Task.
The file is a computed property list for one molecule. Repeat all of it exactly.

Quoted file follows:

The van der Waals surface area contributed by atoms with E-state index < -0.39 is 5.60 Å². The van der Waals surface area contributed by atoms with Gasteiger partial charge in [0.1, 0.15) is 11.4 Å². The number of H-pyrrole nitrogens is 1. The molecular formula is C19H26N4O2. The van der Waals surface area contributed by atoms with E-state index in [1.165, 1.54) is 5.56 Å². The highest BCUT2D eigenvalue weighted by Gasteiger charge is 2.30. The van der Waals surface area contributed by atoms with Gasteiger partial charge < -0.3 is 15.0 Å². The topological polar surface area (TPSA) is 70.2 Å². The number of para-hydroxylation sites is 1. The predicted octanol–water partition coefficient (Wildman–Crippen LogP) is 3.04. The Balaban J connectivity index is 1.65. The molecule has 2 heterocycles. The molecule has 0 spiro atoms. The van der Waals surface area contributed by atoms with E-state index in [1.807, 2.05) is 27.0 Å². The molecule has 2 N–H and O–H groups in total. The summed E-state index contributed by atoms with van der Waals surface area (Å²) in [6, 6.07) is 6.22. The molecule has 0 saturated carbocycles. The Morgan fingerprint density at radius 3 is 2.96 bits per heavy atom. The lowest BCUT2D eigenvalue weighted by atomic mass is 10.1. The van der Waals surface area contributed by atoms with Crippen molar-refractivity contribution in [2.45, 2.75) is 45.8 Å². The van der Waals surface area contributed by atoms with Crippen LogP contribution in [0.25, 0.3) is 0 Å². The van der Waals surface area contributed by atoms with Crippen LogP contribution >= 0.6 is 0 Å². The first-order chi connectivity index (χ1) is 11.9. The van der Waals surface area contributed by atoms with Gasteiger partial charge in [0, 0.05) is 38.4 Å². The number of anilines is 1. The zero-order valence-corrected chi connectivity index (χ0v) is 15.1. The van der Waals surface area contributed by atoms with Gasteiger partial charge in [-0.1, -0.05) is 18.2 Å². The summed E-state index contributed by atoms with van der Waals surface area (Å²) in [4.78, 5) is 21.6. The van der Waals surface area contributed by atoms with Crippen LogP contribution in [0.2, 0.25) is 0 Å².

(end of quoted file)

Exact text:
The van der Waals surface area contributed by atoms with E-state index < -0.39 is 5.60 Å². The van der Waals surface area contributed by atoms with Gasteiger partial charge in [0.1, 0.15) is 11.4 Å². The number of H-pyrrole nitrogens is 1. The molecular formula is C19H26N4O2. The van der Waals surface area contributed by atoms with E-state index in [1.165, 1.54) is 5.56 Å². The highest BCUT2D eigenvalue weighted by Gasteiger charge is 2.30. The van der Waals surface area contributed by atoms with Gasteiger partial charge < -0.3 is 15.0 Å². The topological polar surface area (TPSA) is 70.2 Å². The number of para-hydroxylation sites is 1. The predicted octanol–water partition coefficient (Wildman–Crippen LogP) is 3.04. The Balaban J connectivity index is 1.65. The molecule has 2 heterocycles. The molecule has 0 spiro atoms. The van der Waals surface area contributed by atoms with E-state index in [1.807, 2.05) is 27.0 Å². The molecule has 2 N–H and O–H groups in total. The summed E-state index contributed by atoms with van der Waals surface area (Å²) in [6, 6.07) is 6.22. The molecule has 0 saturated carbocycles. The Morgan fingerprint density at radius 3 is 2.96 bits per heavy atom. The lowest BCUT2D eigenvalue weighted by atomic mass is 10.1. The van der Waals surface area contributed by atoms with Crippen molar-refractivity contribution in [2.45, 2.75) is 45.8 Å². The van der Waals surface area contributed by atoms with Crippen LogP contribution in [0.25, 0.3) is 0 Å². The van der Waals surface area contributed by atoms with Crippen LogP contribution >= 0.6 is 0 Å². The first-order chi connectivity index (χ1) is 11.9. The van der Waals surface area contributed by atoms with Gasteiger partial charge in [0, 0.05) is 38.4 Å². The number of anilines is 1. The zero-order valence-corrected chi connectivity index (χ0v) is 15.1. The van der Waals surface area contributed by atoms with Gasteiger partial charge in [-0.1, -0.05) is 18.2 Å². The summed E-state index contributed by atoms with van der Waals surface area (Å²) in [4.78, 5) is 21.6. The van der Waals surface area contributed by atoms with Crippen LogP contribution in [0.2, 0.25) is 0 Å².